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The Sony Pictures Entertainment, Inc. Scandal Serves as a Warning to Employers About Computer Security

Employers' Advisor Blog Archives
December 23, 2014

In recent days, the scandal with Sony Pictures Entertainment, Inc. went from an embarrassing tabloid scandal to a possible terrorist threat. The breach also has impacted thousands of current and former employees. On December 15, 2014, a federal class action lawsuit was filed in California on behalf of current and former employees. The complaint asserts that Sony has not taken adequate steps to prevent the massive breach and protect the personal information of over 15,000 past and present employees whose data was compromised.

The exposed personal identifying information, the complaint asserts, includes “current and former employee names, home addresses, telephone numbers, birthdate, social security numbers, email addresses, salaries and bonus plans, healthcare records, performance evaluations, scans of passports and visas, reasons for termination, details of severance packages, and other sensitive employment and personal information.” The suit claims that Sony made a business decision to risk a breach of this personal identifying information despite knowing for years that there were weaknesses in their computer network.

The alleged causes of action in the Sony case include negligence, violation of a California statute related to the confidentiality of medical information, violation of California Civil Code Section 1798.82 related to computerize data, and violation of the code of Virginia Section 18.2-186.6 related to personal information. The complaint seeks both monetary and injunctive relief, as well as costs and experts’/attorneys’ fees.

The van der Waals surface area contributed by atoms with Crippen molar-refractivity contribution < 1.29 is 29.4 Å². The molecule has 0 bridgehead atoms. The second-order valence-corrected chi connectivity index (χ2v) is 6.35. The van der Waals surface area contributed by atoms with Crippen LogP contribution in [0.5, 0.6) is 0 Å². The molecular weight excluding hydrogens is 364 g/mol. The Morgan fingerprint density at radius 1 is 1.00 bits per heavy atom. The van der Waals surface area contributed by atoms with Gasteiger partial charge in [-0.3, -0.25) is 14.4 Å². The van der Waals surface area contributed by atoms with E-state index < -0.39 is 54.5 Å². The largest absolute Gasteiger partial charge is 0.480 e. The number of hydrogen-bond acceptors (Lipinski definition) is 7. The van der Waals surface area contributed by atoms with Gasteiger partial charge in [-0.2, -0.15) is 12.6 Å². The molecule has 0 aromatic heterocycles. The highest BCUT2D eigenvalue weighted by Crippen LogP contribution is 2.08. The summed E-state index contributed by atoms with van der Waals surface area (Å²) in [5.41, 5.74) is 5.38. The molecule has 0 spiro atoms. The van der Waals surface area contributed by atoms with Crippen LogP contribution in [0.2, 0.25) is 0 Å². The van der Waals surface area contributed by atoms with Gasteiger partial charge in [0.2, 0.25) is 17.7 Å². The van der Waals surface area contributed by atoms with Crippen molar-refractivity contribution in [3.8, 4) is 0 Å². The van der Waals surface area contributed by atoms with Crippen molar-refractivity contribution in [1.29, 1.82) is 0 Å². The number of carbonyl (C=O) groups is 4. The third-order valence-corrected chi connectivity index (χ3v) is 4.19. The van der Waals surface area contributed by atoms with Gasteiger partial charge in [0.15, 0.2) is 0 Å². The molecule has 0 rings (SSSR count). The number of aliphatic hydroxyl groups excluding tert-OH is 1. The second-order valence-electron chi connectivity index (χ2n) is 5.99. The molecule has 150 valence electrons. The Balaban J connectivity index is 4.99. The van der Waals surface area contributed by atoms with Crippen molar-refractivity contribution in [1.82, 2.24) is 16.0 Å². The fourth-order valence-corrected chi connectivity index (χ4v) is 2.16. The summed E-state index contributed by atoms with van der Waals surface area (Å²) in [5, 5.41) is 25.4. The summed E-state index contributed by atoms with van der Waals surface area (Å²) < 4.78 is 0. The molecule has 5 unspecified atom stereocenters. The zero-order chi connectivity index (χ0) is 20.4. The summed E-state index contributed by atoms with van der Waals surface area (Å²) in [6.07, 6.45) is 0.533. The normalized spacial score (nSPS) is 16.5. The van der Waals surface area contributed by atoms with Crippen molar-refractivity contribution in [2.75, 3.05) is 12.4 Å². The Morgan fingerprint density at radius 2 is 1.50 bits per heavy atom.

Apparently, this is not an isolated issue. Michael McCartney is a computer forensics expert and the president/CEO of DIGITS LLC. He advises that “in addition to direct costs associated with responding to a data breach such as this, there are also a tremendous amount of soft costs associated with the liability of reporting, litigation, fines and possibly penalties.” Mr. McCartney’s words should be of great concern to employers considering that “it is estimated that 60% of companies that suffer a data breach will be out of business within 6 months of that breach.” Mr. McCartney counsels that “companies need to take an aggressive proactive role in protecting their data and planning for a data breach. Security assessments, vulnerability assessments, network monitoring, security policy review, and incident response planning are just a few things companies can do to better prepare their security posture.”

Companies often spend much of their efforts regarding computer security focused on regulatory requirements and ensuring that customer information is not breached. All of this in mind, employers should also be focused on protection of employee information that is electronically stored.